Think about his reference to Gerald's family...
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He mentions the port because it's a prestige thing....... all about appearances and money.
"Birling is pouring port, which, he remarks, is the same port that Gerald’s father buys."
An Inspector Calls, as its curtain rises, does not seem particularly different from many other plays popular in the same period. A middle-class family sits around a table, having just enjoyed a satisfying dinner, and the maid clears the table. The scene sets the expectation that this is going to be a family drama, maybe even a comedy, and the focus will be on this happy family environment. Yet, Priestley’s play undergoes a subtle shift in mood and tone until it has become something much more unusual, which defies both its initial expectations and its seeming naturalism.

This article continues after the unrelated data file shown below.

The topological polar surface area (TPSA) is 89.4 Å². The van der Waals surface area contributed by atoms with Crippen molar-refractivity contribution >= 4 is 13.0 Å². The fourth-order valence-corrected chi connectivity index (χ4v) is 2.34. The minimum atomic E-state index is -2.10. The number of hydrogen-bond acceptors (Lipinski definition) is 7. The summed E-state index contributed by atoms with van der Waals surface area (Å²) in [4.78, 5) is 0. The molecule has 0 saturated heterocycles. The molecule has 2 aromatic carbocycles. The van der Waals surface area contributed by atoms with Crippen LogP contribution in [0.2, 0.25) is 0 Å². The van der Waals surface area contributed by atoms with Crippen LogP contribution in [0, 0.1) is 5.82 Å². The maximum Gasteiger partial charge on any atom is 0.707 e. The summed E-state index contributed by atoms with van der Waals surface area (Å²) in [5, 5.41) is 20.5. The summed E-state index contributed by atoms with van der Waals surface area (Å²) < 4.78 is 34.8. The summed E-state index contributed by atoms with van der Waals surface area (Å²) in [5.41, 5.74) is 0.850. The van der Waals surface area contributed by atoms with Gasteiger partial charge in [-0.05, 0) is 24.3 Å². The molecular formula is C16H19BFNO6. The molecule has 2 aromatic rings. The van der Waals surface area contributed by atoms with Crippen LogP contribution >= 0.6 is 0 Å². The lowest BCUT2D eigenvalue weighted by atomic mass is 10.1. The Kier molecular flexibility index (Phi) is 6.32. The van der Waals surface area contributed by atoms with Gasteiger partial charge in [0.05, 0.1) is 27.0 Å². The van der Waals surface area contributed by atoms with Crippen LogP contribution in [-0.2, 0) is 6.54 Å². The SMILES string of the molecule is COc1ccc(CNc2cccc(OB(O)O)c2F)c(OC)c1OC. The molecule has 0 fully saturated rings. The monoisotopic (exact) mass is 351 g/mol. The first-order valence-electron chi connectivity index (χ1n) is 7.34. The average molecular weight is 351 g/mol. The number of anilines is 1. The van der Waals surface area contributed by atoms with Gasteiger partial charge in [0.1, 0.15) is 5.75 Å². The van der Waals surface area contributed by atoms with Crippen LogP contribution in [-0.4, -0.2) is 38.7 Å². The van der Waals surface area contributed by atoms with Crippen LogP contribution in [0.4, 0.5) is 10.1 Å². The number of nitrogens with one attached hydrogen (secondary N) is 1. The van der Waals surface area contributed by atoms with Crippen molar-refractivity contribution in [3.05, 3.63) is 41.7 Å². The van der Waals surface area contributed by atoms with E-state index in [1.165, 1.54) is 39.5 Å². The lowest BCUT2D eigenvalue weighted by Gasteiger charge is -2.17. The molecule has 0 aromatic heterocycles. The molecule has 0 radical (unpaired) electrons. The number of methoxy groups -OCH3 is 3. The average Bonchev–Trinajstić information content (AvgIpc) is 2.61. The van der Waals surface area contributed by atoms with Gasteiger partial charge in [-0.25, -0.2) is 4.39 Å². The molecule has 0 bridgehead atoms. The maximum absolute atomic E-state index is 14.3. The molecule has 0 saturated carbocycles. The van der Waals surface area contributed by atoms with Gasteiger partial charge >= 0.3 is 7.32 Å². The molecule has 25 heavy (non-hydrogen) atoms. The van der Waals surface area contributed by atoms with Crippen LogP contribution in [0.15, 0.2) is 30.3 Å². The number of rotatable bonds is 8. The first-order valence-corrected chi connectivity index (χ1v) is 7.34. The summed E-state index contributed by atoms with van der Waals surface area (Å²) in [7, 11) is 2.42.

This first tableau, for example, can be seen as something other as a cozy emblem of this rich family’s life, for among them is a picture of one of the “millions and millions” of Eva Smiths, here working for what is likely a minimum wage, clearing the table and putting out port and cigars. It is no accident, surely, that “Eva” the girl and “Edna” the maid have such similar names. The presence of Edna onstage throughout the play symbolizes the presence of Eva and reinforces Priestley’s ultimate point about the abuse of power and the failure to take sufficient responsibility for one’s actions toward others.